Moving on a bit

The fire contemplation persists, though not on purpose. This lady rises up on her own, appearing during a string of bad hair days, determined to use that which she has at hand to have her say.

ladyofflames

acrylic and collage on w/c paper, 10 X 11″

Lady of flames has moved on to egg laying, using ashes to adorn her hair, and pieces of bark and branches in her hat. And from this unlikely combo sprouts a bloom and a brand new egg.  How amused she is by this hat-become-nest. A new fashion. Combined with a bit of feather and frill it suits her healing spirit. And all the while a heart shaped coal burns softly in her throat, reminding her of the flame from which she so recently arose.

The fire engine red of the trucks and the fire itself has become the firey red of autumn foliage, vineyards in richer warm hues than any palette could produce. I no longer have hens, but I know that they lay fewer eggs when the days grow short. Then each egg becomes a special gift.

Perhaps an egg would heal my hair problem?

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Sittin on the dock o the bay

Back at Bodega Bay for another effort to catch the crabbers in action. No such luck this time. Finally we just plunked down benches facing the marina boats to contemplate a highly complex scene. Pick something and leave out the rest is a strategy that sometimes works.

sheriffsboat

pen and watercolor in 5X8″ Stillman and Birn Alpha series sketchbook, full spread

The Sheriff’s boat certainly gave off the vibe of authority, all black and steely gray. I would want to have my fishing license handy when it drove up alongside. The little boat next to it looked like it might be a nice place to take a nap, or have a drink with friends. The riggings of nearby sailboats were singing in the wind which whipped up a bit in the afternoon, as family throngs celebrated their Thanksgiving togetherness by walking the boardwalk and pausing for endless family pictures.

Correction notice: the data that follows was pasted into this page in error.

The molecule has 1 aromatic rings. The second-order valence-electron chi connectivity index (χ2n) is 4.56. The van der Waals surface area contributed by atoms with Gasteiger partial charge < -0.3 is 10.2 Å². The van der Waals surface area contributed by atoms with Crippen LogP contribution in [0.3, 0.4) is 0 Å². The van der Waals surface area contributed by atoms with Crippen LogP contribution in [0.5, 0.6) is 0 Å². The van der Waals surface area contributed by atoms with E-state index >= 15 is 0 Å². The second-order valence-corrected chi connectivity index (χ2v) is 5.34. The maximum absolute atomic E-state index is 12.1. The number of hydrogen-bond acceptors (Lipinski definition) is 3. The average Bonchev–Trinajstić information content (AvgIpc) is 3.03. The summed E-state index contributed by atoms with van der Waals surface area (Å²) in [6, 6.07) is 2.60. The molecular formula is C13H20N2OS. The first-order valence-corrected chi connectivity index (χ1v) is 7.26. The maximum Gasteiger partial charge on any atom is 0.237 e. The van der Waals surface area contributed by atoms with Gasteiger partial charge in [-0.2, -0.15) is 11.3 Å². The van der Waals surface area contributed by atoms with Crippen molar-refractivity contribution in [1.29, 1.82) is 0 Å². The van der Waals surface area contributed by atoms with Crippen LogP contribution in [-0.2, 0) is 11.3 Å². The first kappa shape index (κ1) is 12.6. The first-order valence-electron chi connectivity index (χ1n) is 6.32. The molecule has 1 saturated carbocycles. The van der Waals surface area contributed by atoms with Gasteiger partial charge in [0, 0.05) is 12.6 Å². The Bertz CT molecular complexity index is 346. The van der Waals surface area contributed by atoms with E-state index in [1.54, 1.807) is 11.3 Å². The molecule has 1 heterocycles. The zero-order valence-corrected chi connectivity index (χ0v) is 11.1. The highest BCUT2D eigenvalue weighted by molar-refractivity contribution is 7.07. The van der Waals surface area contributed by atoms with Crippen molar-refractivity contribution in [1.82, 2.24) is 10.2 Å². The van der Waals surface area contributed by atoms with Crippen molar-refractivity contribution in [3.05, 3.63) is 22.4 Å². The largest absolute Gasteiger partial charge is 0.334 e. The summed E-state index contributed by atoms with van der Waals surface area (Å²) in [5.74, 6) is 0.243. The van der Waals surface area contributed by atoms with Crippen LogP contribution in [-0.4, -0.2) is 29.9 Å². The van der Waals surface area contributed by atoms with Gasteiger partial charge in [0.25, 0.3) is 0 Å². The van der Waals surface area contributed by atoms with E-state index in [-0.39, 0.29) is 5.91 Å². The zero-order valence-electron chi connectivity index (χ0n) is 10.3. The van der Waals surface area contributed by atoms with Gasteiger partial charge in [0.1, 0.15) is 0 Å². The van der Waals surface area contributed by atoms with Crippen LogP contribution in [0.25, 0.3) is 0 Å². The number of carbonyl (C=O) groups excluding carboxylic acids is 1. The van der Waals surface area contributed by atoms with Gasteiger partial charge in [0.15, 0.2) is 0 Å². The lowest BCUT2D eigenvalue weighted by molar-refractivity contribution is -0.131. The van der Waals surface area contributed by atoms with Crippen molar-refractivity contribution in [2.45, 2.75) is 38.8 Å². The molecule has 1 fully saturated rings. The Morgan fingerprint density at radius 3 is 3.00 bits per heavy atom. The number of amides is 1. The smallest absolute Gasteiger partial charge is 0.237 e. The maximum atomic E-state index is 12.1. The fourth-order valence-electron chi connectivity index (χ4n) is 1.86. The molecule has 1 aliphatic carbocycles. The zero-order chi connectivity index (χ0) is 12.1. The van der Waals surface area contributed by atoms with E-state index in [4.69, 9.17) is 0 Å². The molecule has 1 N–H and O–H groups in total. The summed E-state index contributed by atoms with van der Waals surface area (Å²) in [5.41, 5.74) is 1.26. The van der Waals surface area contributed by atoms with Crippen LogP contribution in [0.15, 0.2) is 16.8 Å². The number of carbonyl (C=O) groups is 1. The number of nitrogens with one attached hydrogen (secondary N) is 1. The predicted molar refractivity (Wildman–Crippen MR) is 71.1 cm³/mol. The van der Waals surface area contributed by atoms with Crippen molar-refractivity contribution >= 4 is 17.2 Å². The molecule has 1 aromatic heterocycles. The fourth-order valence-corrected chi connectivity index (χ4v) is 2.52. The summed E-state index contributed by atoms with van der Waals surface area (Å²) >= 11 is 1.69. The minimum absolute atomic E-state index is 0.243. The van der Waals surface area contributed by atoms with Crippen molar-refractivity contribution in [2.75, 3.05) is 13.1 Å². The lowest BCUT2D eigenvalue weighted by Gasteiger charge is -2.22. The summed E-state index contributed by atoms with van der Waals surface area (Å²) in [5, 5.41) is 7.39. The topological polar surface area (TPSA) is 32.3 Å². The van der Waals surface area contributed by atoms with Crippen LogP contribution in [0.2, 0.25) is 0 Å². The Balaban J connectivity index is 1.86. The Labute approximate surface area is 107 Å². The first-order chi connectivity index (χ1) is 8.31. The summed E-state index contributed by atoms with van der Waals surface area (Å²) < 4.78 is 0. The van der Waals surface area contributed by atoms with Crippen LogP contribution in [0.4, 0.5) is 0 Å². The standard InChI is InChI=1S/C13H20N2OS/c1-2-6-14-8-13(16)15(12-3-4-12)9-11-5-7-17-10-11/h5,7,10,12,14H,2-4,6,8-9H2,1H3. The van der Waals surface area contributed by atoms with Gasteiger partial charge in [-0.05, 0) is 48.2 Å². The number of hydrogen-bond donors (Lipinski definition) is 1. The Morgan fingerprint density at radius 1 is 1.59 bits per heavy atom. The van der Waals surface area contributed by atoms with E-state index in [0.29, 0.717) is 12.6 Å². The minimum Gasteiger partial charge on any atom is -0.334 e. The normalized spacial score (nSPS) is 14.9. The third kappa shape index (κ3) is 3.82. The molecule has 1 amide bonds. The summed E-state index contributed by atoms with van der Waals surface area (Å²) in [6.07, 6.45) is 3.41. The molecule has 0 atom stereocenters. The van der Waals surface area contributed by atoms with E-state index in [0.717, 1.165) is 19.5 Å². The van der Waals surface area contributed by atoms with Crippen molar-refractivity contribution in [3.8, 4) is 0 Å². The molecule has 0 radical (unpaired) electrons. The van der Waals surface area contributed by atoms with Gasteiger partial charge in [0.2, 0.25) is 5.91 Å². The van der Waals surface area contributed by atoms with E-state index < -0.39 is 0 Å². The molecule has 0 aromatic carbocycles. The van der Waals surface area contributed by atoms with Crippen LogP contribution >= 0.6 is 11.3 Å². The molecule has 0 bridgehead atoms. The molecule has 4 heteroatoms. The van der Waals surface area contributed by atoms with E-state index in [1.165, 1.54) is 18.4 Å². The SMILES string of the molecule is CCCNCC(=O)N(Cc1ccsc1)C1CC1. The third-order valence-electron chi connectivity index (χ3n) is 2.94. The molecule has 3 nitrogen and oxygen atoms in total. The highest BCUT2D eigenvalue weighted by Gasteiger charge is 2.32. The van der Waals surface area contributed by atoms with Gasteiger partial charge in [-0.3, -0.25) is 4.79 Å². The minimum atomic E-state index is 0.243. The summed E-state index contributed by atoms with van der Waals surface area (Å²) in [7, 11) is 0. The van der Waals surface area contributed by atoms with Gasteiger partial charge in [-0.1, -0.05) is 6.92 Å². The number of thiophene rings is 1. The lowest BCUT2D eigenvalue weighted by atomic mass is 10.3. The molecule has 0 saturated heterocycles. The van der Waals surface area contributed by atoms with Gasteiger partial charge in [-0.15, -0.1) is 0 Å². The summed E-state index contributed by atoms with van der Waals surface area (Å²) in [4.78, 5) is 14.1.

dogwalker

A burly fisherman made a wide berth around me while sketching. His dog was equally burly and might have caused a start if I found his nose too close. This was a picture snapped as he walked away and sketched later from my iPhone.

 

 

Coffee Park Apocalypse

We finally made it out to Coffee Park in Santa Rosa to see the scene where 1000 suburban homes burned to the ground in one night when residents had little or no warning beyond neighbors pounding on doors to alert each other to flee.

Our mission, if we could articulate it, was to take in the scene with open eyes and hearts and to report on it through our on-location sketches.

carmelt

pen and w/c/gouache in Stillman + Birn grey toned Nova series sketchbook, 9 X 12″

The scene was devastation of the apocalyptic sort as far as the eye could see. It defies belief, not to mention description. The expected blackened trees and burnt wooden siding, yes, but melted glass and mangled cars?

I chose this car with its guts hanging out like a soldier wounded in battle and started to draw, realizing that I could not begin to identify the make or model or to imagine what all the wires must have been connected to. On the one hand it was a powerful piece of abstract art, stunning in its bright orange color (courtesy of the oxidizing effects of fire). On the other, it was a lure to coax the mind down a dark hole of death and destruction. One imagines an alien force with a ray gun.

The intensity of the fire as it hit Coffee Park made it unique in history. Fueled by winds that clocked in at 90 mph, the convection forces were powerful enough to create tornado-like vortices and even flip over cars. From a resident who had lost her home that night in the area where we were standing we learned that temperatures of 2000 degrees Fahrenheit had occurred that night, easily melting the glass of a windshield down onto a car’s dashboard.

carmeltpic

Meanwhile I was not prepared for the level of activity going on in Coffee Park yesterday, about five weeks after the fire struck. Bulldozers and backhoes and cranes were busy everywhere, clearing the lots to ready them for reconstruction. In fact this car was sitting on a piece of plastic on a lot completely cleared of detritus. I sat while the bulldozers roared about me, and the inspectors, encased in white with their bug-like masks and cameras and ribboned markers, surveyed the property next door.